[Web4lib] How to label the OPAC

Jim Campbell campbell at virginia.edu
Tue Jul 26 09:20:11 EDT 2005

And I'd add another question.

If your catalog allows you to set up separate search pages for various
formats, why would you not want to be able to send people right to those
rather than making them go to a catalog entry point and then move on to find
videos or sound recordings, check the reserve materials for their class,

The typical online catalog is not one tool, it's a collection of tools and
should be integrated with your other finding tools.

And to sort of try to answer Ross's questions, at a given time for a given
user in a given library one of those catalog tools may be very important.
For many scientific researchers and for more and more researchers in other
areas, searching for articles is the most important thing 99% of the time.
So metasearch for articles is probably at least as important as the catalog
in most academic and special libraries. In other specialized libraries
searching for images or corporate information or legal decisions may be the
single most important thing. It all depends on the library and its users,

- Jim Campbell
Campbell at Virginia.edu

> -----Original Message-----
> From: web4lib-bounces at webjunction.org 
> [mailto:web4lib-bounces at webjunction.org] On Behalf Of Ross Singer
> Sent: Tuesday, July 26, 2005 8:51 AM
> To: web4lib at webjunction.org
> Subject: Re: [Web4lib] How to label the OPAC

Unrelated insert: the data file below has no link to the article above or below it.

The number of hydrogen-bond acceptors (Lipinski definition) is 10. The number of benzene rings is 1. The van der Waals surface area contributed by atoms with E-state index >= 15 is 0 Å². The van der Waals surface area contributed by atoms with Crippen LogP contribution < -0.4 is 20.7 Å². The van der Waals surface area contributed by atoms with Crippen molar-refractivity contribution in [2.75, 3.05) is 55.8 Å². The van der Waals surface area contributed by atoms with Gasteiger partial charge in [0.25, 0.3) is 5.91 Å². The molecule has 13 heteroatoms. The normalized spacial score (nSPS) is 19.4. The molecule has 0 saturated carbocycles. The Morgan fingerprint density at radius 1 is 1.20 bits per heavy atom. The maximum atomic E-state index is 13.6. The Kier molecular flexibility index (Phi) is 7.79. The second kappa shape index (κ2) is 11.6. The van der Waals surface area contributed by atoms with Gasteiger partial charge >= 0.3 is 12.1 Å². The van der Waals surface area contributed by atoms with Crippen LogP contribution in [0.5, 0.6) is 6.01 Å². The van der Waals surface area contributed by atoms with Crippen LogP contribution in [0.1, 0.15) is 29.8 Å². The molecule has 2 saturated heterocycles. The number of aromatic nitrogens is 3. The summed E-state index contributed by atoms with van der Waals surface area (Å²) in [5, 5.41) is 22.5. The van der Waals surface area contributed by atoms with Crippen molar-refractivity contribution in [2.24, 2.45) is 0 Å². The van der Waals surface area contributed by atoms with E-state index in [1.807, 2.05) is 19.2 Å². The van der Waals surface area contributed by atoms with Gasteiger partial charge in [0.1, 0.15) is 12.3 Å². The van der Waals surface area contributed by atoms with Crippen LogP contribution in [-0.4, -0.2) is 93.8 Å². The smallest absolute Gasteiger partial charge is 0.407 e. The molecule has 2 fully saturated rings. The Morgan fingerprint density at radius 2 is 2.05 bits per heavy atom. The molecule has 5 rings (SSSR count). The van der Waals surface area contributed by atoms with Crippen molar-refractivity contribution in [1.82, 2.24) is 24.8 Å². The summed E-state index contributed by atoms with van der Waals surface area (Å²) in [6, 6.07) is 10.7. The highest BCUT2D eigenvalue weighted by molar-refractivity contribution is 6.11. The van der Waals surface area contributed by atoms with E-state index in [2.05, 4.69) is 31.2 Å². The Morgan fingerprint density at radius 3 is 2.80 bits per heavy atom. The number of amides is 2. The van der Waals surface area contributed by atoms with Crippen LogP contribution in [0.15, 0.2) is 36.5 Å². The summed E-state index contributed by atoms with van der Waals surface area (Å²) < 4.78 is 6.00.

> You know, in all this, I still have yet to see anybody 
> definitively state:
> A) why the "catalog" is so important
> B) what exactly seperates the catalog from the other 
> electronic resources
> -Ross.
> bernhard Eversberg wrote:
> > K.G. Schneider wrote:
> >
> >>
> >> Bingo. Many users will only encounter us through the 
> Web--that has to 
> >> be the primary assumption going in. And how many potential 
> users do 
> >> we lose--reasonably intelligent people who are making 
> every effort to 
> >> apply what they know to our websites--because they look, 
> they apply 
> >> knowledge, then they conclude we don't offer what we need? They 
> >> aren't "dumb,"
> >> and it's
> >> not dumbing anything down to design the system around their task 
> >> knowledge.
> >
> > Well, wouldn't that argument hold for *every* Web service, not just 
> > for ours? What, then, is the core "task knowledge" we can safely 
> > assume every user to possess? This gets us nowhere, I'm afraid.
> > I'm amazed that one should even *consider*  avoiding a term like 
> > "catalog" which is at the very core of library services and without 
> > which no library can function. Are we telling users, "You 
> dont't have 
> > to learn *anything* here, its all easy as pie", or what? 
> They'll find 
> > out soon enough it isn't true. I'm not saying we should be proud of 
> > catalogs, but they are nothing to be ashamed of either.
> >
> > On one of our earlier designs, we had
> >    "Catalog (Find and borrow books)"
> > (and the parenth in smaller script). There were no complaints with 
> > this or our present design saying just "Catalogue":
> >    http://www.biblio.tu-bs.de/english/
> > or in German, "Der Katalog". Just adding the article, "The 
> Catalog", 
> > and placing this link prominently  might emphasize that this is 
> > something not to be ignored if in fact it doesn't ring a bell for 
> > someone.
> >
> > Bernhard Eversberg
> > Universitätsbibliothek Braunschweig
> >
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